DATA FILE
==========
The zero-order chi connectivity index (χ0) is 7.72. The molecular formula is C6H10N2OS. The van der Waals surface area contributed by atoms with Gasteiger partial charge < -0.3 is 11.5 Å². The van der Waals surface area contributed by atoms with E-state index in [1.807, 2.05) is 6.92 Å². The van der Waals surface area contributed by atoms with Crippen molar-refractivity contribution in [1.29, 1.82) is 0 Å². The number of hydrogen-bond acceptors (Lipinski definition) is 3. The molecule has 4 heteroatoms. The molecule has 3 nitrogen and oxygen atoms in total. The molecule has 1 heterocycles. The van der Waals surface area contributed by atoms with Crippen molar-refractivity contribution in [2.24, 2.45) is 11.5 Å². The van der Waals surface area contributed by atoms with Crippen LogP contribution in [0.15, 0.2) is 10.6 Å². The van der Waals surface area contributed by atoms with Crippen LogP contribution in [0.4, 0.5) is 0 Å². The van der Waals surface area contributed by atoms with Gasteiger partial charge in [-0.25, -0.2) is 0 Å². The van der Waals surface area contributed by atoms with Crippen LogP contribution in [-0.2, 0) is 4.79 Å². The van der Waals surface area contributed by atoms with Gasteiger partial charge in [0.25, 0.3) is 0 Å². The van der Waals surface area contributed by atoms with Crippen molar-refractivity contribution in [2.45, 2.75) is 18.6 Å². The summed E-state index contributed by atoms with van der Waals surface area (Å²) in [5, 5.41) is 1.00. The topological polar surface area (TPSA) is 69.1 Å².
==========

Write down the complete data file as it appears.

The zero-order chi connectivity index (χ0) is 7.72. The molecular formula is C6H10N2OS. The van der Waals surface area contributed by atoms with Gasteiger partial charge < -0.3 is 11.5 Å². The van der Waals surface area contributed by atoms with E-state index in [1.807, 2.05) is 6.92 Å². The van der Waals surface area contributed by atoms with Crippen molar-refractivity contribution in [1.29, 1.82) is 0 Å². The number of hydrogen-bond acceptors (Lipinski definition) is 3. The molecule has 4 heteroatoms. The molecule has 3 nitrogen and oxygen atoms in total. The molecule has 1 heterocycles. The van der Waals surface area contributed by atoms with Crippen molar-refractivity contribution in [2.24, 2.45) is 11.5 Å². The van der Waals surface area contributed by atoms with Crippen LogP contribution in [0.15, 0.2) is 10.6 Å². The van der Waals surface area contributed by atoms with Crippen LogP contribution in [0.4, 0.5) is 0 Å². The van der Waals surface area contributed by atoms with Gasteiger partial charge in [-0.25, -0.2) is 0 Å². The van der Waals surface area contributed by atoms with Crippen LogP contribution in [-0.2, 0) is 4.79 Å². The van der Waals surface area contributed by atoms with Gasteiger partial charge in [0.25, 0.3) is 0 Å². The van der Waals surface area contributed by atoms with Crippen molar-refractivity contribution in [2.45, 2.75) is 18.6 Å². The summed E-state index contributed by atoms with van der Waals surface area (Å²) in [5, 5.41) is 1.00. The topological polar surface area (TPSA) is 69.1 Å².